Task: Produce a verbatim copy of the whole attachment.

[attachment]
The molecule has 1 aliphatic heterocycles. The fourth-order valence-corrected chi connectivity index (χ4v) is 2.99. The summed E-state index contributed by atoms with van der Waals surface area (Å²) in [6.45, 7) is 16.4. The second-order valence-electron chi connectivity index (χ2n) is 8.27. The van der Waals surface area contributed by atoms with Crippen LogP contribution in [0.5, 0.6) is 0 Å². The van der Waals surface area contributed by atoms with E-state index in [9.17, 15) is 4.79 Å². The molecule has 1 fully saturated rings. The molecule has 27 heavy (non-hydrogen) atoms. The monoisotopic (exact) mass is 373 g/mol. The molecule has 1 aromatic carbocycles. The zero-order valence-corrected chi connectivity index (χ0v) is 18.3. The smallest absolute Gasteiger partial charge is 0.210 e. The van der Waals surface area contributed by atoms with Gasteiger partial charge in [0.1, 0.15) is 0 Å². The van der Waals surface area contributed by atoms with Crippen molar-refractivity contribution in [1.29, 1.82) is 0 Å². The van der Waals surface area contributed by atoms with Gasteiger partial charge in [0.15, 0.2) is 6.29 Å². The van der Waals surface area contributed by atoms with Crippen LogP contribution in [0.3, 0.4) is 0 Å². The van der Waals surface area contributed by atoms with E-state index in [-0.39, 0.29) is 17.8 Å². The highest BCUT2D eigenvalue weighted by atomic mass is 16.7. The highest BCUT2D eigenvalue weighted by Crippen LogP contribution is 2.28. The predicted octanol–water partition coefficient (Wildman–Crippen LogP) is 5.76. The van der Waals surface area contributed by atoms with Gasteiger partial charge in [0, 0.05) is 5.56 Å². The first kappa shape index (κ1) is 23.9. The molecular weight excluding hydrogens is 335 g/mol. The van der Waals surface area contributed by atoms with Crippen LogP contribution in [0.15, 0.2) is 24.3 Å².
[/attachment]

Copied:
The molecule has 1 aliphatic heterocycles. The fourth-order valence-corrected chi connectivity index (χ4v) is 2.99. The summed E-state index contributed by atoms with van der Waals surface area (Å²) in [6.45, 7) is 16.4. The second-order valence-electron chi connectivity index (χ2n) is 8.27. The van der Waals surface area contributed by atoms with Crippen LogP contribution in [0.5, 0.6) is 0 Å². The van der Waals surface area contributed by atoms with E-state index in [9.17, 15) is 4.79 Å². The molecule has 1 fully saturated rings. The molecule has 27 heavy (non-hydrogen) atoms. The monoisotopic (exact) mass is 373 g/mol. The molecule has 1 aromatic carbocycles. The zero-order valence-corrected chi connectivity index (χ0v) is 18.3. The smallest absolute Gasteiger partial charge is 0.210 e. The van der Waals surface area contributed by atoms with Gasteiger partial charge in [0.1, 0.15) is 0 Å². The van der Waals surface area contributed by atoms with Crippen molar-refractivity contribution in [1.29, 1.82) is 0 Å². The van der Waals surface area contributed by atoms with Gasteiger partial charge in [0.15, 0.2) is 6.29 Å². The van der Waals surface area contributed by atoms with Crippen LogP contribution in [0.3, 0.4) is 0 Å². The van der Waals surface area contributed by atoms with E-state index in [-0.39, 0.29) is 17.8 Å². The highest BCUT2D eigenvalue weighted by atomic mass is 16.7. The highest BCUT2D eigenvalue weighted by Crippen LogP contribution is 2.28. The predicted octanol–water partition coefficient (Wildman–Crippen LogP) is 5.76. The van der Waals surface area contributed by atoms with Gasteiger partial charge in [0, 0.05) is 5.56 Å². The first kappa shape index (κ1) is 23.9. The molecular weight excluding hydrogens is 335 g/mol. The van der Waals surface area contributed by atoms with Crippen LogP contribution in [0.15, 0.2) is 24.3 Å².